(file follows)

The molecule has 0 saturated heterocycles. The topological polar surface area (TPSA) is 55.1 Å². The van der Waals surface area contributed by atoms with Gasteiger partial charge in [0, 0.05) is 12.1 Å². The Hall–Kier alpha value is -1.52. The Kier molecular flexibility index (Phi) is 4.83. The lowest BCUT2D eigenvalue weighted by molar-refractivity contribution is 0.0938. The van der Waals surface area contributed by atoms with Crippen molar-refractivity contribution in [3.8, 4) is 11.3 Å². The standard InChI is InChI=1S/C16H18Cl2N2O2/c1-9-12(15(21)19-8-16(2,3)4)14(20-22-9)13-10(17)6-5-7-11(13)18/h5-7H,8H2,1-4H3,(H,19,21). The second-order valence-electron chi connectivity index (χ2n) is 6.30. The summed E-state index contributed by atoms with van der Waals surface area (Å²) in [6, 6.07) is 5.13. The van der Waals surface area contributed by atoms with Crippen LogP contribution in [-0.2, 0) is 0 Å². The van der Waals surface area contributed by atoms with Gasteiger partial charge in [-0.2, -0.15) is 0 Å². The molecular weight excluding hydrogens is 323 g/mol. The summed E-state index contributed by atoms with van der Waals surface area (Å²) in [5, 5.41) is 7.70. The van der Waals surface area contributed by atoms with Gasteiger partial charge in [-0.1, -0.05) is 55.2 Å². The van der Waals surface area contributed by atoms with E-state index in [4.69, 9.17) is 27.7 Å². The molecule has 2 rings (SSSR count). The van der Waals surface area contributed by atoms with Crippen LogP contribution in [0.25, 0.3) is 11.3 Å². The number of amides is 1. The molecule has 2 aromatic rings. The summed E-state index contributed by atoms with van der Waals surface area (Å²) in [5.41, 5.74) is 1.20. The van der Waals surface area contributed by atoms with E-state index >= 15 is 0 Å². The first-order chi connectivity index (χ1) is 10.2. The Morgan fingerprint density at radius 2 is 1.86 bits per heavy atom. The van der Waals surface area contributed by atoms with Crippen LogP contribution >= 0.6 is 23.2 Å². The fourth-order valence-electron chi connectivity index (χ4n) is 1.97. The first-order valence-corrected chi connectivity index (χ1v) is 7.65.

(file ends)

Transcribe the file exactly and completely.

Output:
The molecule has 0 saturated heterocycles. The topological polar surface area (TPSA) is 55.1 Å². The van der Waals surface area contributed by atoms with Gasteiger partial charge in [0, 0.05) is 12.1 Å². The Hall–Kier alpha value is -1.52. The Kier molecular flexibility index (Phi) is 4.83. The lowest BCUT2D eigenvalue weighted by molar-refractivity contribution is 0.0938. The van der Waals surface area contributed by atoms with Crippen molar-refractivity contribution in [3.8, 4) is 11.3 Å². The standard InChI is InChI=1S/C16H18Cl2N2O2/c1-9-12(15(21)19-8-16(2,3)4)14(20-22-9)13-10(17)6-5-7-11(13)18/h5-7H,8H2,1-4H3,(H,19,21). The second-order valence-electron chi connectivity index (χ2n) is 6.30. The summed E-state index contributed by atoms with van der Waals surface area (Å²) in [6, 6.07) is 5.13. The van der Waals surface area contributed by atoms with Crippen LogP contribution in [-0.2, 0) is 0 Å². The van der Waals surface area contributed by atoms with Gasteiger partial charge in [-0.2, -0.15) is 0 Å². The molecular weight excluding hydrogens is 323 g/mol. The summed E-state index contributed by atoms with van der Waals surface area (Å²) in [5, 5.41) is 7.70. The van der Waals surface area contributed by atoms with Gasteiger partial charge in [-0.1, -0.05) is 55.2 Å². The van der Waals surface area contributed by atoms with E-state index in [4.69, 9.17) is 27.7 Å². The molecule has 2 rings (SSSR count). The van der Waals surface area contributed by atoms with Crippen LogP contribution in [0.25, 0.3) is 11.3 Å². The number of amides is 1. The molecule has 2 aromatic rings. The summed E-state index contributed by atoms with van der Waals surface area (Å²) in [5.41, 5.74) is 1.20. The van der Waals surface area contributed by atoms with E-state index >= 15 is 0 Å². The first-order chi connectivity index (χ1) is 10.2. The Morgan fingerprint density at radius 2 is 1.86 bits per heavy atom. The van der Waals surface area contributed by atoms with Crippen LogP contribution >= 0.6 is 23.2 Å². The fourth-order valence-electron chi connectivity index (χ4n) is 1.97. The first-order valence-corrected chi connectivity index (χ1v) is 7.65.